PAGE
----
Top 10 Surprising Origins Behind Well Known Nicknames


Ever since people learned how to start making words, they started using them to describe each other. Of course while we all have names, many of us have also been subjected at one time or another to nicknames. These words can be used endearingly, or just in fun between friends, but they aren’t always innocent. Nicknames can also be used to describe huge swathes of people in one go and sometimes the meaning behind the words isn’t always pleasant. On the other hand, sometimes words are used expressly with the intent to be insulting and yet their original meaning was largely benign. The world of words is a strange place indeed.

10. Limey.


Back in the old sailing days before modern medical science, sailors constantly feared for their lives, not so much from the ocean but from the threat of scurvy. See, at the time scurvy was causing sailors to get really sick and the deaths were causing a lot of problems. Multiple doctors tried various different methods in an attempt to nail down the problem, but none had success until Gilbert Blane pored over documents collected by a previous doctor named James Cook. After thorough analysis he concluded that the sailors should be issued limes on their journey and before long the problem was basically solved. As it turns out scurvy wasn’t a specific disease as it was simply what happens when you don’t have enough vitamin C and consuming citrus fruit juice solved the problem quite nicely. This of course led to the sailors being known as “limeys” and hence the term was born. Of course, it seems quite absurd that the term sometimes is used in a derogatory manner, as learning how to beat scurvy seems like a pretty smart thing to do.

9. Ragamuffin.

Steven getting into the flower pots

Ragamuffin is one of the strangest sounding words out there and is often used as a term of endearment for small children. Sometimes it is used if their clothes look particularly dirty or patchy, after all, it has the word rag right there right? And some other people basically use it to describe someone who is ragged or unkempt in appearance. However, according to etymologists, you are essentially calling them the devil. See, one etymologist traced what the roots of the word meant at the time and found that they both led to terms for the devil. Raggamoffyn was believed to be a spelling for a word used in old plays involving the father of all lies, the ridiculous name presumably making it easier to mock him. In some cultures the devil could appear as a ragged or unkempt man and ragman is also a term sometimes used for Satan. Now, you might still think the muffin part sounds absurd, but it turns out that Auld Muffy was another name for that pitchfork wielding menace as well.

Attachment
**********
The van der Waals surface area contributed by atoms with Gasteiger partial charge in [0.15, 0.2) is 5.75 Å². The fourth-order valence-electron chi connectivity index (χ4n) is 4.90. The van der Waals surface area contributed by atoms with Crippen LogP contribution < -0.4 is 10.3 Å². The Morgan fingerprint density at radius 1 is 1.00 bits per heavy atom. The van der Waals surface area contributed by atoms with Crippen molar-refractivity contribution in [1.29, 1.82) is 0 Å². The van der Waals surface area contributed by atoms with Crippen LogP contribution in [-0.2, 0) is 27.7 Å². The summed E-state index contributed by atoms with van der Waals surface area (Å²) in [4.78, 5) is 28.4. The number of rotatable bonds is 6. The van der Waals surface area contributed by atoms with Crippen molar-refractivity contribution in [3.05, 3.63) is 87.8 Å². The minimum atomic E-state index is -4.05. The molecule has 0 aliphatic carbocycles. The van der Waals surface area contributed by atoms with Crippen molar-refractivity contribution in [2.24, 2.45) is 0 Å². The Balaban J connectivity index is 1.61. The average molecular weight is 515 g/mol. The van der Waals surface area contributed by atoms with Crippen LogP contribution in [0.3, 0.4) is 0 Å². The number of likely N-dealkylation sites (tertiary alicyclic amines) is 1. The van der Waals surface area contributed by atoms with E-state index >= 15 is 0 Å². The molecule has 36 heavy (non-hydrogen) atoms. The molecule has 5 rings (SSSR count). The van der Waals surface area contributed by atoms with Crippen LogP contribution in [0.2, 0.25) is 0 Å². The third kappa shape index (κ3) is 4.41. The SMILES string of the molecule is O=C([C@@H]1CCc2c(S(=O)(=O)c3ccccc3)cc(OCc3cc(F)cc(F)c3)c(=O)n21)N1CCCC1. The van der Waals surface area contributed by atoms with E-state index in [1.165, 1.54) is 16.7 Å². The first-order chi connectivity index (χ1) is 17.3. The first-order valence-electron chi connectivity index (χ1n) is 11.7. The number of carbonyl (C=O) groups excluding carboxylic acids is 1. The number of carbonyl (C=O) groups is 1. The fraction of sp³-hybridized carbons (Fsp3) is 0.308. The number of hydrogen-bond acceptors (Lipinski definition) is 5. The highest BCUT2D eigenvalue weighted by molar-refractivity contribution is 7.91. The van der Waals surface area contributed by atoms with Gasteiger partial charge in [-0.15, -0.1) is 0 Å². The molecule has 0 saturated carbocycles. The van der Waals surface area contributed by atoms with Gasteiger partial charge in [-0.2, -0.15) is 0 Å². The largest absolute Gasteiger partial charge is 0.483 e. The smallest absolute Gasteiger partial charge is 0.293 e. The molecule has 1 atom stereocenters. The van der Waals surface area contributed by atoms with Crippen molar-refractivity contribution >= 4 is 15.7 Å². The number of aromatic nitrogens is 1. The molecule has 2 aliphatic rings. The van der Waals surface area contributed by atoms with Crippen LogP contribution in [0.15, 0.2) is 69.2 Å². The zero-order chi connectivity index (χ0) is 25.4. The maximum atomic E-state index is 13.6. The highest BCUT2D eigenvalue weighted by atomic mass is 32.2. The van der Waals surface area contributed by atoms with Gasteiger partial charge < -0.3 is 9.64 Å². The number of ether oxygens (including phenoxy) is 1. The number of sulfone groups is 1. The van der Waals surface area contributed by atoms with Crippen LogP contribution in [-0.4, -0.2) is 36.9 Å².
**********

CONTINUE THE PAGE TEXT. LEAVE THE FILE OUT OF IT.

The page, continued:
8. Gypsy.


Many people use the word gypsy as slang for anyone who wanders around and doesn’t have a real home to call their own. However, the word was originally used to describe a very specific group of nomads known also as the Romani and first started to appear in Asia and Europe about one millennia ago. They kept little in the way of written records so their true origins are shrouded in mystery, but the stories go that they were beggars claiming to have left Egypt as penance after abandoning their Christian faith and some even claimed that their ancient relatives had not helped Jesus and they needed to make amends. Due to people thinking they were of Egyptian origin, the name gypsies came into common use. Unfortunately, many gypsies were soon accused of various crimes including theft and some people especially didn’t trust them due to their lack of Christian faith. Before long gypsies were looked down on as dirty beggars and thieves. Strangely though, while the wanderer image has stuck with the word, gypsy is rarely ever used as an insult anymore.